Distributed Denial of Service attacks are, for all intents and purposes, a cybersecurity attack that doesn't so much find back doors, but instead slips in through the cracks. On Friday, October 21, 2016, a series of major DDoS attacks targeting the Dyn domain name services made major parts of the internet inaccessible for a large number of users. A Wired report covering the event pointed out that DDoS events target DNS systems that underpin the internet, making DDoS one of the most effective threats facing businesses.
DDoS 101: How they work and why they're a threat
A DDoS attack can make your business' web apps and services - internal or customer facing - inaccessible without directly targeting your network with malware. You may have robust anti-malware services and network firewalls in place, but DDoS attacks work around those protections. They do this by:
- Infecting vulnerable systems - Internet of Things devices, consumer PCs, etc. - with malware that turns them into bots.
- These bot systems attempt to access web services without user knowledge.
- As many bots try to connect with a website, the DNS service gets flooded with more requests than it can process.
- Overloading the DNS provider with bots makes it impossible for users to gain legitimate access to the site.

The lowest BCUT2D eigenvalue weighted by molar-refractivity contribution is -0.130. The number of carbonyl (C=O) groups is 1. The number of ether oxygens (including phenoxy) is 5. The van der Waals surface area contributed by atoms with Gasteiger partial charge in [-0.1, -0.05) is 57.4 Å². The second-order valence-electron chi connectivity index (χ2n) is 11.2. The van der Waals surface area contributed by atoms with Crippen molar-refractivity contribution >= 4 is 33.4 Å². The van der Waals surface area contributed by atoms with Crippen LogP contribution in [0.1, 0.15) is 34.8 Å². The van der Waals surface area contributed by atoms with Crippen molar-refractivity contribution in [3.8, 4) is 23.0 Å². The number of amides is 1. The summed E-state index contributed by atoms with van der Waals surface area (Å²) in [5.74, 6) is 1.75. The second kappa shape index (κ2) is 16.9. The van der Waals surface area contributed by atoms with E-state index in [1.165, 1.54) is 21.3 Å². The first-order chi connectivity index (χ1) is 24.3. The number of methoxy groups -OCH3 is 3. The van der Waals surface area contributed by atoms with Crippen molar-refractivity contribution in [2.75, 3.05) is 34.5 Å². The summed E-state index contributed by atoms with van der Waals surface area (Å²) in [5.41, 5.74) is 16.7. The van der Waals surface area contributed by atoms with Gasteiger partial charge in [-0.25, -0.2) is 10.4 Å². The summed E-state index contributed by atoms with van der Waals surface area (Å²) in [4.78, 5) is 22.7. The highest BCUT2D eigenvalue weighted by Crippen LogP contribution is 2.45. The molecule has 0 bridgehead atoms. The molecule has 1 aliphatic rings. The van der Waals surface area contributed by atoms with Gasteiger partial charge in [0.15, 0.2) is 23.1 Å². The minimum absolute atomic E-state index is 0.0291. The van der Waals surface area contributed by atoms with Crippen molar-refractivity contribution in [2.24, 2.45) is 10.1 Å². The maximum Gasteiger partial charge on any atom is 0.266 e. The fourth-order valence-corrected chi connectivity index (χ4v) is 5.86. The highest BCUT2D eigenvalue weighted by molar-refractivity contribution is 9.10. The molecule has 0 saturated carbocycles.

"DDoS threats interrupt your business' ability to function online."
Effectively, DDoS threats interrupt your business' ability to function online by going after the systems you depend on, not attacking you directly. This makes it difficult to protect against attacks, but it doesn't make you helpless.
Responding to DDoS attacks
According to Arbor Networks, the attack against Dyn used a type of botnet IoT device-targeting malware that is estimated to reside on at least 500,000 devices. IoT devices are particularly vulnerable as they are still fairly new, and often lack the robust protections needed to keep malware at bay.
The focus on IoT devices highlights the core threat presented by DDoS attacks - the use of malware to attack the overlooked, inherently vulnerable systems that you may not always have oversight of, then use that access to attack key service providers that are deep in the internet food chain.
Protecting against these threats requires:
- Holistic security plans that cover all endpoints to prevent them from becoming hosts for botnets. This helps you do your part to subvert DDoS attacks.
- Data center hosting strategies that ensure you avoid single points of failure - such as having web requests being processed by just a single DNS - to limit the potential impact of DDoS attacks.
- Perform penetration testing to gain visibility into how data moves through your network.
Specialized data networking services are a starting point for DDoS protection, and technology consultants play an essential role in helping businesses find the right solutions for their specific needs. Whether you are a large business trying to deal with the complexities of diverse, intertwined systems or a small organization grappling with enterprise-scale threats on a tight budget, the right help can go a long way in protecting you against DDoS attacks. The variety of attack vectors presented by DDoS make it uniquely difficult to protect against, and it is essential to safeguard against every contingency.